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When we get to A1A, we head back on the safe sidewalk and watch the ocean waves on our right.  I just love that the view is open and not blocked by homes and businesses.  Hats off to the State of Florida and Flagler County for these two nearly adjacent State Parks.

 

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Back home, I never tire of the view out my front window.

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MONDAY

Monday morning dawns cloudy and windy again.  Nice waves though.  

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After yesterday’s success on the bikes in the wind, we think we can bike the few miles into town and to the library and hike the Betty Steflik Trail through the marsh and over to the Inland Waterway.

 

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Based on the flora and fauna around me this too is a marsh maritime forest community.

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At the end of this trail is the main boat launch of Flagler Beach into the Inland waterway.  This great blue heron is standing watch across from the boat dock.

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We find that if we put in and paddle around and under one of the bridges we could paddle in this marsh.  IF we could keep from getting lost.  Can anyone recommend a good GPS to use on the water that would enable us to see a map of this area and allow us to map where we go so we can be sure we can follow our bread crumbs back?   Normally we just try to pay attention to which way we have turned but this area is more complicated than others we’ve done outside of the Everglades which have marked trails.  This area has no marked trails.

 

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Sure looks like it would be a great paddle.

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After our hike we head over to the Flagler Regional Libray.  Love its simple style.

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But, the sign on the door says it is closed on Mondays which we didn’t know. 

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On the door, in additon to the library’s hours, is this notice.  I’m very glad the county has been able to do so much restoration and hope they will soon have the library open again.  It’s been 6 weeks now since the storm.   I’d call this hidden hurricane damage, not as noticable to the usual tourist as the main road damage.  But it’s damage for the community.

 

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To close our day, we didn’t have an exceptional sunset but we did have some great silhouettes.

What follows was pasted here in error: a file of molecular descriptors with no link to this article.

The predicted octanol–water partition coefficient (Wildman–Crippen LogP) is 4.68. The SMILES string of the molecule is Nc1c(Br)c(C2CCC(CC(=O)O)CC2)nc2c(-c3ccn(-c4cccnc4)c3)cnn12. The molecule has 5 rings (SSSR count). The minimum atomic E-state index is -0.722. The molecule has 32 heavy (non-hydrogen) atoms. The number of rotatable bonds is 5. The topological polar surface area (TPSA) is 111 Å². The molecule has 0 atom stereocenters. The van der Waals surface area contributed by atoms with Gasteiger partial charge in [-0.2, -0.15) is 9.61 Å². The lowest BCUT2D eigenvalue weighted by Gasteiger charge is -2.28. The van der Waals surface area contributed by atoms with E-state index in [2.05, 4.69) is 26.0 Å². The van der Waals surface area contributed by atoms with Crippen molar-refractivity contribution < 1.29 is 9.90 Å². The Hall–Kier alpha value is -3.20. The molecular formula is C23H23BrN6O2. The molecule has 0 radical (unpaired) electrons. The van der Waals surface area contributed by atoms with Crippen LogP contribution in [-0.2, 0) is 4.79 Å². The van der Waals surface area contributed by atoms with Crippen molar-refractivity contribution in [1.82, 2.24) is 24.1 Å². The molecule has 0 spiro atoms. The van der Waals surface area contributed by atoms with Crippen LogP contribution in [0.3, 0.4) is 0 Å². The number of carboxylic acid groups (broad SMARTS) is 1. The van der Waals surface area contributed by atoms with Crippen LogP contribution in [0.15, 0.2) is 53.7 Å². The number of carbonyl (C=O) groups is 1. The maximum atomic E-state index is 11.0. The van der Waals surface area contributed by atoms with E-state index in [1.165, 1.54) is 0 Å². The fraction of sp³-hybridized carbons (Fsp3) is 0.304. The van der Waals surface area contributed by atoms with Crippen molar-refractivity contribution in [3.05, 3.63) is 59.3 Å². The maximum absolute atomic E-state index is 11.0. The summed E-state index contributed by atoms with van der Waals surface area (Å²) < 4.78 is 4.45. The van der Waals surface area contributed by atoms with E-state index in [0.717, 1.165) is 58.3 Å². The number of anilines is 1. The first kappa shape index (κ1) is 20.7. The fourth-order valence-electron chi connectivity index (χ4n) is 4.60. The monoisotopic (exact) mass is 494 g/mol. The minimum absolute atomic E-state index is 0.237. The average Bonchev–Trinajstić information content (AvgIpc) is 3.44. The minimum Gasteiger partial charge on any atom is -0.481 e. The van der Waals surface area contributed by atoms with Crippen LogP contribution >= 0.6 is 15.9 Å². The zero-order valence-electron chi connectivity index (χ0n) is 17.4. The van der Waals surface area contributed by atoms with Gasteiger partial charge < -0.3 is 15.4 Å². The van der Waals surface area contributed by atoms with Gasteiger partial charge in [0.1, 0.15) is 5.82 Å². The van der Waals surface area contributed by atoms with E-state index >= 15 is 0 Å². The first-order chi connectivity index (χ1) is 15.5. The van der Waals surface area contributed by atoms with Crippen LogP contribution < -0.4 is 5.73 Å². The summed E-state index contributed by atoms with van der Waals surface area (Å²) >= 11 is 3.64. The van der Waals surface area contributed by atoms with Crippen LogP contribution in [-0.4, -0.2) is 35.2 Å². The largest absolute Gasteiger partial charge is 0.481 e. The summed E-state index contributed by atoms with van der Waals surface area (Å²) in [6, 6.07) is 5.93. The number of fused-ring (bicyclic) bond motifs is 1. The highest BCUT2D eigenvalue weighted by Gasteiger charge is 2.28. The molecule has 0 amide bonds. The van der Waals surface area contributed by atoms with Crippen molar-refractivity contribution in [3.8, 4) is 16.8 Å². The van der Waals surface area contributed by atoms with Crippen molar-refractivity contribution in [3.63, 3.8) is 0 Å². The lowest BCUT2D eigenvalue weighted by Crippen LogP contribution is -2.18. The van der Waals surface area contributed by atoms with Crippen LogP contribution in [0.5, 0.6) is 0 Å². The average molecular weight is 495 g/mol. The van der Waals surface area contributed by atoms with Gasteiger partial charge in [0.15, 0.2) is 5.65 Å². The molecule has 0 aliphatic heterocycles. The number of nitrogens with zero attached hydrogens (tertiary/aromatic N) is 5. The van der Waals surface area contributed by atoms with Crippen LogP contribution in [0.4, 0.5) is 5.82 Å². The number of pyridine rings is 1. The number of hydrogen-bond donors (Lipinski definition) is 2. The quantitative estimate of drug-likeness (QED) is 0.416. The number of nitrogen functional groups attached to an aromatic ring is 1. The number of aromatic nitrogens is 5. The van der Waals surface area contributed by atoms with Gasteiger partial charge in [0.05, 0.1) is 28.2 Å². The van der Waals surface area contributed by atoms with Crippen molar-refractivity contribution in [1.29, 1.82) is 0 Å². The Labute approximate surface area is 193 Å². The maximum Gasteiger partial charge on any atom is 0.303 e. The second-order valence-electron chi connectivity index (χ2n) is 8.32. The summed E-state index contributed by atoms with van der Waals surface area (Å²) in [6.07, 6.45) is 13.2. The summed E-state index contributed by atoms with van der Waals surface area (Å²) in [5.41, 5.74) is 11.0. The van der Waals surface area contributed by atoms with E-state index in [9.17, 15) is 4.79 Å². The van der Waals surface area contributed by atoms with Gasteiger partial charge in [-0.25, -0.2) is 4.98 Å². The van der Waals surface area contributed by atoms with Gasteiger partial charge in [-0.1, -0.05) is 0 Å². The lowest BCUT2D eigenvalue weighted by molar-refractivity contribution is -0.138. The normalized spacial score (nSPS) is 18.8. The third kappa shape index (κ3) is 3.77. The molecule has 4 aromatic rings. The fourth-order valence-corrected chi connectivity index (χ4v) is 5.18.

Up on what I assume was intended to be an osprey nesting platform is one silhouette and down in the water is the other.

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The color back at Winnona when we returned from the sunset was actually more beautiful than the sunset had been. 

 

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We only have two more days here in this gorgeous spot.  Hope the winds die down so I can have some time on the beach with the water, the waves and the birds.

Flagler Beach-Recovering from Matthew

Friday – Saturday                                                                                            Most Recent Posts:
November 25-26, 2016                                                                            Thanksgiving at the Beach
Gamble Rogers State Recreation Area                                       My Favorite Ocean Front Spot – Gamble Rogers
Flagler Beach, Florida

 

 

It’s another beautiful sunrise over the Atlantic this morning and a few of us are out to enjoy it.

 

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My regular pals are here.

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And a new fisherwoman is catching bait.

 

 

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Falgler oct 8a

This morning I decide to walk the 3.2 miles up the beach to the Farmer’s Market in the center of town. I talked about the market in my last post, the blue link above, so I’m not going to talk about the market this time but about what I saw of the hurricane damage on my walk.

Flagler Beach was hit hard by Hurricane Matthew in early October as these pictures from local and state news organizations show.

 

These are pictures of highway A1A that goes right by the park.  The picture on the left shows damage  just down from the Island Grille where we had Thanksgiving Dinner.

 

 

 

This is of another spot between the town and Gamble Rogers.

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You can see the Flagler pier in this picture.  The damage went quite a long way down the road and it was closed for over a month.  Actually I think the county or state or whoever is responsible for these repairs in what I consider to be a very short period of time, deserves a huge amount of credit.

 

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We noticed damage and repairs under way on our bike ride yesterday to and from the buffet.  But that was from the view from the street.